Wednesday, March 24, 2021

Cross Stitch Cartography

Last Spring there was a How to do Map Stuff event including a talk by cartographer Victoria Johnson-Dahl on Cross Stitch Cartography. The full video can be seen here. The talk includes examples from the past and a tutorial on how to make a pattern from a map. Much of what follows has been lifted from her talk. Here are some wonderful examples she unearthed.

The Farm Called Arnolds in The Parish of Stapelforth Abby & Lambourn in the County of Essex

An unknown author created this detailed embroidery of a farm including some detailed property information. 

The Victoria and Albert Museum page suggests that it may have been an educational exercise for a young girl to learn needlework skills, geography, and rural economy. 

Another educational example are these globes with latitude and longitude lines stitched by Quaker girls at the Westtown School in Pennsylvania.

Here is a Hmong Story Cloth - from the Minnesota Historical Society the description below is from their site


"Story cloth illustrating the participation of Hmong people in the Laotian Civil War (1953-1975), also known as the Secret War, and the subsequent Hmong genocide, resistance, exile in Thailand and emigration to the United States. The scenes depicted on the cloth include the CIA-operated Laotian town of Long Chien as it appeared from 1967-1974; the flight of the Hmong from Laos into Thailand across the Mekong River; the refugee camp at Vinai; Hmong people studying English at Phanat Nikhom; and their arrival at and departure from a Bangkok airport. The cotton cloth's figures are embroidered; its border is appliqued."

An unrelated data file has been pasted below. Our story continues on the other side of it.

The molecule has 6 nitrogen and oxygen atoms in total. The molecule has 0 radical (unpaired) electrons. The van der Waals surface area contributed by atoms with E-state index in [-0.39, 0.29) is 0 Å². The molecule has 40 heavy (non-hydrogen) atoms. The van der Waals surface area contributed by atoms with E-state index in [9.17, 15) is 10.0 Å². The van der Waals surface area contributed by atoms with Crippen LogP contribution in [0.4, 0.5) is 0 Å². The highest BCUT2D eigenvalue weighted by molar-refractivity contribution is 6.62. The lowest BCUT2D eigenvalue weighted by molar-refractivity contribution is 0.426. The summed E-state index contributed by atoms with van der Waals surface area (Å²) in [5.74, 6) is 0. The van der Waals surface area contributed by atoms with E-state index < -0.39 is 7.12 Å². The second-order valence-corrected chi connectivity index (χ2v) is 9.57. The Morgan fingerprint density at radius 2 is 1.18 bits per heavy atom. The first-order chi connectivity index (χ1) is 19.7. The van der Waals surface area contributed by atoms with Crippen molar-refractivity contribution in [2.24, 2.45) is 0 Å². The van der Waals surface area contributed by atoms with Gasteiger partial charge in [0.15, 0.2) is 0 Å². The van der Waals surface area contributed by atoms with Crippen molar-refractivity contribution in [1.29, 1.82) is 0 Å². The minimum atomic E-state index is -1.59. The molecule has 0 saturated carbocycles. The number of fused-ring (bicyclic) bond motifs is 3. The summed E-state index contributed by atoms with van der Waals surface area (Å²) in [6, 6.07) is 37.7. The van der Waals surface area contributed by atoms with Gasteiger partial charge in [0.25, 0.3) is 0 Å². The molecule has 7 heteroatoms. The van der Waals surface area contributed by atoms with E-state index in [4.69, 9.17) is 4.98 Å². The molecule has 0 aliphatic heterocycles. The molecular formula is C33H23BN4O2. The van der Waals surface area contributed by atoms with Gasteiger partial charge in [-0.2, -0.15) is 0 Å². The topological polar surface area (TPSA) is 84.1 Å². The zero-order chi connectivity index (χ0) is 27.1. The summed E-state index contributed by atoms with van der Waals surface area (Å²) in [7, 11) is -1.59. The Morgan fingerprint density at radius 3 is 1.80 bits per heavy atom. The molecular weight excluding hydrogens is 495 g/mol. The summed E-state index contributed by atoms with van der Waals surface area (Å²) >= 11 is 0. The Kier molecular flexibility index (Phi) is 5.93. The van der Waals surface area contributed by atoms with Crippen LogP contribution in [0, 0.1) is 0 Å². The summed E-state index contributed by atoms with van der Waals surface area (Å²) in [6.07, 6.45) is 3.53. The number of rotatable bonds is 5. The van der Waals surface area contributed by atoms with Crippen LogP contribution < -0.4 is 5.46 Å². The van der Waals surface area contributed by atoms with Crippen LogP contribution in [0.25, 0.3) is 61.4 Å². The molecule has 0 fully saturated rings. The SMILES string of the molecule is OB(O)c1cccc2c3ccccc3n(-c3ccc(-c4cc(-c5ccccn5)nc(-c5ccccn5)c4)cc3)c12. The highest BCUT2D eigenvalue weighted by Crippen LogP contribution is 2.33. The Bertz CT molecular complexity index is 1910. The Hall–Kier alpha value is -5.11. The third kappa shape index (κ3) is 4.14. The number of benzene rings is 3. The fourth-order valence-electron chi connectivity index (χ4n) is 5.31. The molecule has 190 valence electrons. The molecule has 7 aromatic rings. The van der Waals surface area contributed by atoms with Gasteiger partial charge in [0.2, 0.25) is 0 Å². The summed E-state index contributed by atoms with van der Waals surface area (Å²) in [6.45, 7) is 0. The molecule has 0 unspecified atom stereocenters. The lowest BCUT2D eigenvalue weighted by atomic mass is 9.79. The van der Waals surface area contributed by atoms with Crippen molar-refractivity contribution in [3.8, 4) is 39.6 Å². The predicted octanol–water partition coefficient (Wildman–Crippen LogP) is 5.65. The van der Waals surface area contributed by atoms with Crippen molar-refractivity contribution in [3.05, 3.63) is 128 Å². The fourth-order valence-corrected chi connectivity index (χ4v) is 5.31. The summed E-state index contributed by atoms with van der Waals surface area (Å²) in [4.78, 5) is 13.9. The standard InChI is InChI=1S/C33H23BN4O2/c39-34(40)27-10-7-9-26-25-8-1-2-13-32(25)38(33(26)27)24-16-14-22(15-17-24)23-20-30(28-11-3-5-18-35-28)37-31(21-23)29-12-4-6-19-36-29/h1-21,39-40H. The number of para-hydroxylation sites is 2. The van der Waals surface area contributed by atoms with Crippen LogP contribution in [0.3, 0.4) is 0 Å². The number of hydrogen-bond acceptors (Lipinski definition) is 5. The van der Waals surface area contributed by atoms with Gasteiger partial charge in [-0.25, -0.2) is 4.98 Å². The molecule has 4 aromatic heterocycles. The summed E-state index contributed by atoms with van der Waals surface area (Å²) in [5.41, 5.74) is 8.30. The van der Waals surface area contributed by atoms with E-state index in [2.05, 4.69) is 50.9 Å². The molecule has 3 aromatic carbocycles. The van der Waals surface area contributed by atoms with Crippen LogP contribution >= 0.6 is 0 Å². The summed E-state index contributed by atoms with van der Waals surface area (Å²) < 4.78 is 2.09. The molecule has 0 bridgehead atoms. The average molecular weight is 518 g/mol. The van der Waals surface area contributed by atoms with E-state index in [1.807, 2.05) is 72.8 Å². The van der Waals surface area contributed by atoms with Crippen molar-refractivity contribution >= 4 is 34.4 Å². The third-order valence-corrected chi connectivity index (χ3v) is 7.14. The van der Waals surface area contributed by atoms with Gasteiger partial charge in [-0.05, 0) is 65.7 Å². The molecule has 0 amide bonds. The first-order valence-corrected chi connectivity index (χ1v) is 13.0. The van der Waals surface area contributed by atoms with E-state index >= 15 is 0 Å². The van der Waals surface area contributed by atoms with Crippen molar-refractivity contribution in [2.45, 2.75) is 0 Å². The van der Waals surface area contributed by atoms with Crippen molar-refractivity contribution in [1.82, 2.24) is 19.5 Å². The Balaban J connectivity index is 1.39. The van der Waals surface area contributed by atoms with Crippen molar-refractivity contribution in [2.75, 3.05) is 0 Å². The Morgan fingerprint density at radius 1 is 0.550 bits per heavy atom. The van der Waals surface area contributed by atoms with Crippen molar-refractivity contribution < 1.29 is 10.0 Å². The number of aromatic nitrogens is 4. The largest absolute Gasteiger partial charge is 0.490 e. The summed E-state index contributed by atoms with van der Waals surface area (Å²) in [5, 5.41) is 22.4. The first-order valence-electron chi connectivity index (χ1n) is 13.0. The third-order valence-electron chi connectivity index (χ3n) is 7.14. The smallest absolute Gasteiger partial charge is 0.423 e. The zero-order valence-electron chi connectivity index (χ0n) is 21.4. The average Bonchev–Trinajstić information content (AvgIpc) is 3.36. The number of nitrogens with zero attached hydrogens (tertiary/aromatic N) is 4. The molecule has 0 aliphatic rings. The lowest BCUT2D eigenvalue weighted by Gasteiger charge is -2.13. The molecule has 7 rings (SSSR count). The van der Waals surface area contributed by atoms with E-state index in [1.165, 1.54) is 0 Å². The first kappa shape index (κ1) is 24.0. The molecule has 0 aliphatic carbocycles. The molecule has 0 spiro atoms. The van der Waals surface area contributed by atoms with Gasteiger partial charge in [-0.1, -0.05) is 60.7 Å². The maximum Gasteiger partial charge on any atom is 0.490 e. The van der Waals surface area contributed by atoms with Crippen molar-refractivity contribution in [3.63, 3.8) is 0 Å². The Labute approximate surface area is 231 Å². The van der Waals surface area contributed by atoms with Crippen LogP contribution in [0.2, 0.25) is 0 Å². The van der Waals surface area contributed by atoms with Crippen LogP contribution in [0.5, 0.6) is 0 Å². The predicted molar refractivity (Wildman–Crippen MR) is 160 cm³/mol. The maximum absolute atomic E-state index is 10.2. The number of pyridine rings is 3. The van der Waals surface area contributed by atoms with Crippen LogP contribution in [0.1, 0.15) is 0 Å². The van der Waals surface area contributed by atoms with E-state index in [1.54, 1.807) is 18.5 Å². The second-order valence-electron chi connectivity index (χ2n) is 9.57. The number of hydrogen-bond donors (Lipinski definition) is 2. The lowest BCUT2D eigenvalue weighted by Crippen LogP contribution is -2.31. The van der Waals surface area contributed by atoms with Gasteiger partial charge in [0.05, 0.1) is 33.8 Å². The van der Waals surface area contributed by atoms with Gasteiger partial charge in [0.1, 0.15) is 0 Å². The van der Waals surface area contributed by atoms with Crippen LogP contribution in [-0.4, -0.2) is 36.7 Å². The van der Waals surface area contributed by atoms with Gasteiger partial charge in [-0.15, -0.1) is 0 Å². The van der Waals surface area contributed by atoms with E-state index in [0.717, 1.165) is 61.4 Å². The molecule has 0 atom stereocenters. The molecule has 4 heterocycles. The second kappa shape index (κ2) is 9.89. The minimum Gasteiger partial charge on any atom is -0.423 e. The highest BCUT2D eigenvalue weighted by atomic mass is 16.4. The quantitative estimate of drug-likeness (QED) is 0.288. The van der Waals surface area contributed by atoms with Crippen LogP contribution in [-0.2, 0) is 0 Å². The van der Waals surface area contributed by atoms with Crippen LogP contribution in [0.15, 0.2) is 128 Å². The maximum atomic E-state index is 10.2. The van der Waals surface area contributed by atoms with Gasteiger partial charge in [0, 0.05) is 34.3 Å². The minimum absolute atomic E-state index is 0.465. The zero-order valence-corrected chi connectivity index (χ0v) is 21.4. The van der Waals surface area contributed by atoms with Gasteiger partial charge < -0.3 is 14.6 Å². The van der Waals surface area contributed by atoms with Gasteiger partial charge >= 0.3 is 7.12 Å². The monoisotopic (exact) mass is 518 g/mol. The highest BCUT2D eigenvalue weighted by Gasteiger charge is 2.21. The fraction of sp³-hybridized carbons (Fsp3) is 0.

Here is a detailed look

For the tutorial she uses this 1829 needlework map of New York Counties by a 14 year old Elizabeth Goldin.

She shows how to use raster image scaling and color simplification to create a cross stitch pattern from public data such as land cover. Here's an example I tried for Rochester, New York.

By greatly reducing the resolution until the image looks very pixelated, it becomes a guide for each stitch. This could be improved upon by simplifying the colors and a little photoshop work but its a start.

1 comment:

Travis Miller said...

This is very cool. It would be fun to have a map like this for a prop in a D&D game. Thanks for sharing!